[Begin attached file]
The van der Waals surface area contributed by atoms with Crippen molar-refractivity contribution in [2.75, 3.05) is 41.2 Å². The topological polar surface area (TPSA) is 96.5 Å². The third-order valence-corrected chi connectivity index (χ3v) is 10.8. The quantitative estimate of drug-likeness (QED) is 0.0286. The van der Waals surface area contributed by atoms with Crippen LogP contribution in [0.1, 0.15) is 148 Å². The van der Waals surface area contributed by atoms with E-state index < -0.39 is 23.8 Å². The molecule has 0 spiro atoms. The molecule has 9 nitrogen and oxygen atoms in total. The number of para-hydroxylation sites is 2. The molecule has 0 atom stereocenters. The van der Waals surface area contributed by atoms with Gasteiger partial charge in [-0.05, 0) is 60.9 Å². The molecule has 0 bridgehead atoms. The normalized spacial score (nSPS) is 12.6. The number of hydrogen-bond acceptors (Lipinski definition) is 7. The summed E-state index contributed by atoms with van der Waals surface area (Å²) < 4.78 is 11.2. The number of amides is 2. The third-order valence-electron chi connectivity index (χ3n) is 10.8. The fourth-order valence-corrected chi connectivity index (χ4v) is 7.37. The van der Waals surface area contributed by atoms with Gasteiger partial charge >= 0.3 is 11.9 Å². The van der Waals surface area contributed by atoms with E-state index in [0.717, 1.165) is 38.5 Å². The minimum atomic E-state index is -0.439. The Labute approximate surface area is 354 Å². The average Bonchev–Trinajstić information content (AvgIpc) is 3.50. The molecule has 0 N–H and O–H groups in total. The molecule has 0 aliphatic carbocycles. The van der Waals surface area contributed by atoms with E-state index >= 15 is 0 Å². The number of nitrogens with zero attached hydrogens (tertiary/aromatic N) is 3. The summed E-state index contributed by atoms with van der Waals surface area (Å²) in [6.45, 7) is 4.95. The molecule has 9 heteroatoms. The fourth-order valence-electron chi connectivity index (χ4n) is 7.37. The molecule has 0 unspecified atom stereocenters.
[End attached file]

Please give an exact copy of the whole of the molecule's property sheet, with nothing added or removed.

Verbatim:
The van der Waals surface area contributed by atoms with Crippen molar-refractivity contribution in [2.75, 3.05) is 41.2 Å². The topological polar surface area (TPSA) is 96.5 Å². The third-order valence-corrected chi connectivity index (χ3v) is 10.8. The quantitative estimate of drug-likeness (QED) is 0.0286. The van der Waals surface area contributed by atoms with Crippen LogP contribution in [0.1, 0.15) is 148 Å². The van der Waals surface area contributed by atoms with E-state index < -0.39 is 23.8 Å². The molecule has 0 spiro atoms. The molecule has 9 nitrogen and oxygen atoms in total. The number of para-hydroxylation sites is 2. The molecule has 0 atom stereocenters. The van der Waals surface area contributed by atoms with Gasteiger partial charge in [-0.05, 0) is 60.9 Å². The molecule has 0 bridgehead atoms. The normalized spacial score (nSPS) is 12.6. The number of hydrogen-bond acceptors (Lipinski definition) is 7. The summed E-state index contributed by atoms with van der Waals surface area (Å²) < 4.78 is 11.2. The number of amides is 2. The third-order valence-electron chi connectivity index (χ3n) is 10.8. The fourth-order valence-corrected chi connectivity index (χ4v) is 7.37. The van der Waals surface area contributed by atoms with Gasteiger partial charge >= 0.3 is 11.9 Å². The van der Waals surface area contributed by atoms with E-state index in [0.717, 1.165) is 38.5 Å². The minimum atomic E-state index is -0.439. The Labute approximate surface area is 354 Å². The average Bonchev–Trinajstić information content (AvgIpc) is 3.50. The molecule has 0 N–H and O–H groups in total. The molecule has 0 aliphatic carbocycles. The van der Waals surface area contributed by atoms with E-state index >= 15 is 0 Å². The number of nitrogens with zero attached hydrogens (tertiary/aromatic N) is 3. The summed E-state index contributed by atoms with van der Waals surface area (Å²) in [6.45, 7) is 4.95. The molecule has 9 heteroatoms. The fourth-order valence-electron chi connectivity index (χ4n) is 7.37. The molecule has 0 unspecified atom stereocenters.